Meanwhile, European Central Bank officials are seen as slow to react to signs of economic weakness, having to reconcile the views of 11 different central bank governors who make up the policy committee. Some countries with sagging growth are complaining about recoveries choked by the bank's relatively high interest rates, the result of the ECB's restrictive inflation-targeting mandate and cumbersome decision-making process. The question of how the latter will be streamlined to accommodate 10 more countries' views remains unanswered.
Expansion will likely retard other reforms -- which are already lagging -- as well. The ECB has been asking governments to liberalize labor markets and remove barriers to foreign investment -- to scant effect. Finance Ministers, for their part, would prefer to have a central bank with a less restrictive policy mandate.A WEAKER EURO? With Europea's problems weighing on investors' minds, they haven't changed their preference for America, despite terrorism, Enron and WorldCom going bankrupt amid unparalleled accounting fraud, and fears about the U.S. economy dipping back into recession. This bodes ill for the euro.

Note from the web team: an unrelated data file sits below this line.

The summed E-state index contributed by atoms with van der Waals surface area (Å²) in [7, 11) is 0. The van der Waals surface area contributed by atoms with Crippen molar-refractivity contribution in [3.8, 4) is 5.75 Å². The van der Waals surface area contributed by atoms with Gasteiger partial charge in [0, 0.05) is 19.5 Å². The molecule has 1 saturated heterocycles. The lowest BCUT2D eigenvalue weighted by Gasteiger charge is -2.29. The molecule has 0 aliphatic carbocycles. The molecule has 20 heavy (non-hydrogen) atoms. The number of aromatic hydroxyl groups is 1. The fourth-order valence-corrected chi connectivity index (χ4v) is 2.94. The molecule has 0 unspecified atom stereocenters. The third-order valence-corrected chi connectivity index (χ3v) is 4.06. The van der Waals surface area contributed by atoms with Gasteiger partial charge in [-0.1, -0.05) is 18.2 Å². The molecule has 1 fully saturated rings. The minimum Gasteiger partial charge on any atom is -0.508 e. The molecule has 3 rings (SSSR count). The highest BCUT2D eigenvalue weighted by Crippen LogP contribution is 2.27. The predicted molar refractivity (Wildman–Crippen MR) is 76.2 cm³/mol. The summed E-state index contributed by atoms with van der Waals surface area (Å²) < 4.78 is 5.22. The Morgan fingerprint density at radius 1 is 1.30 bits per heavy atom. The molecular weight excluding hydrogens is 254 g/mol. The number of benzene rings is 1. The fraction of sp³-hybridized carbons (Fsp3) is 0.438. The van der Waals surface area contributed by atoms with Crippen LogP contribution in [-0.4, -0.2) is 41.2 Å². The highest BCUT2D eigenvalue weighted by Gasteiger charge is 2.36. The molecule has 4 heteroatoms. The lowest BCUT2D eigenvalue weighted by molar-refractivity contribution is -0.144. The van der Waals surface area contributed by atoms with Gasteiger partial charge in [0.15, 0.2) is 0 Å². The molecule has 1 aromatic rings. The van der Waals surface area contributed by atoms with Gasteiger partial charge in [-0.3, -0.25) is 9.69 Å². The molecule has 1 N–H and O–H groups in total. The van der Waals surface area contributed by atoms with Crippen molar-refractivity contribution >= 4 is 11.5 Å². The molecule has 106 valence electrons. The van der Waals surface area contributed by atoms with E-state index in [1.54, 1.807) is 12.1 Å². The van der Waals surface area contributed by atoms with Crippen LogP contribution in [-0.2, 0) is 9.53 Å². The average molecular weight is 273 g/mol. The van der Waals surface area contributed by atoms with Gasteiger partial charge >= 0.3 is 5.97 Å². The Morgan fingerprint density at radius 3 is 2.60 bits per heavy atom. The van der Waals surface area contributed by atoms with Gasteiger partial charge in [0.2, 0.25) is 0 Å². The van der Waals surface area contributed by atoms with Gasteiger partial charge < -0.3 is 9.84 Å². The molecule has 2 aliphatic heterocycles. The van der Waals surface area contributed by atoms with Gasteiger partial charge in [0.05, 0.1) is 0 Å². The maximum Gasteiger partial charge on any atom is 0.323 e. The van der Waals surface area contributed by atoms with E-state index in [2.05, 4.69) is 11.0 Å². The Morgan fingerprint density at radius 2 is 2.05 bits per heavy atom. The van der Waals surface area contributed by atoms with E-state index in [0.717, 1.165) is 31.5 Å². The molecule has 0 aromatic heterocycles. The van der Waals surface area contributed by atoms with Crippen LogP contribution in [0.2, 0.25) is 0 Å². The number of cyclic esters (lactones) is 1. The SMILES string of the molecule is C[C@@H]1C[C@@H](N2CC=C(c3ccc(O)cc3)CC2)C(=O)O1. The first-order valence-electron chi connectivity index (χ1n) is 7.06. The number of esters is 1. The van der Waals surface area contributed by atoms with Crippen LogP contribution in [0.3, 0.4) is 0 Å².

The currency has managed to climb above parity this year, but the gains are merely a byproduct of a weaker dollar in general. Expectations of an exodus of investment from the U.S., which have fed speculative selling of dollars, have so far not materialized.
A U.S. recovery that could remain shaky into next year may keep the dollar on the defensive. But once a rebound takes hold, growth is expected to outpace Europe by a sizeable margin once again (MMS predicts 1.4% EMU growth in 2003 vs. more than 3.5% in the U.S.). If these forecasts prove accurate, the euro would sink, possibly even challenging its record low of 82.25 cents over the next couple of years. Europe's slower growth would likely be reinforced by the economic burden of EU enlargement.
With many of the promises of Europe's experiment in monetary union still unfulfilled, Europe's appetite for expansion may prove much bigger than what investors can stomach. Though more gradual than German reunification, EU expansion could be a costly burden. Unless the existing members can put their houses in order, investor confidence in the euro zone could worsen as Europe muddles through enlargement. By Will Rugg, MMS International's managing currency analyst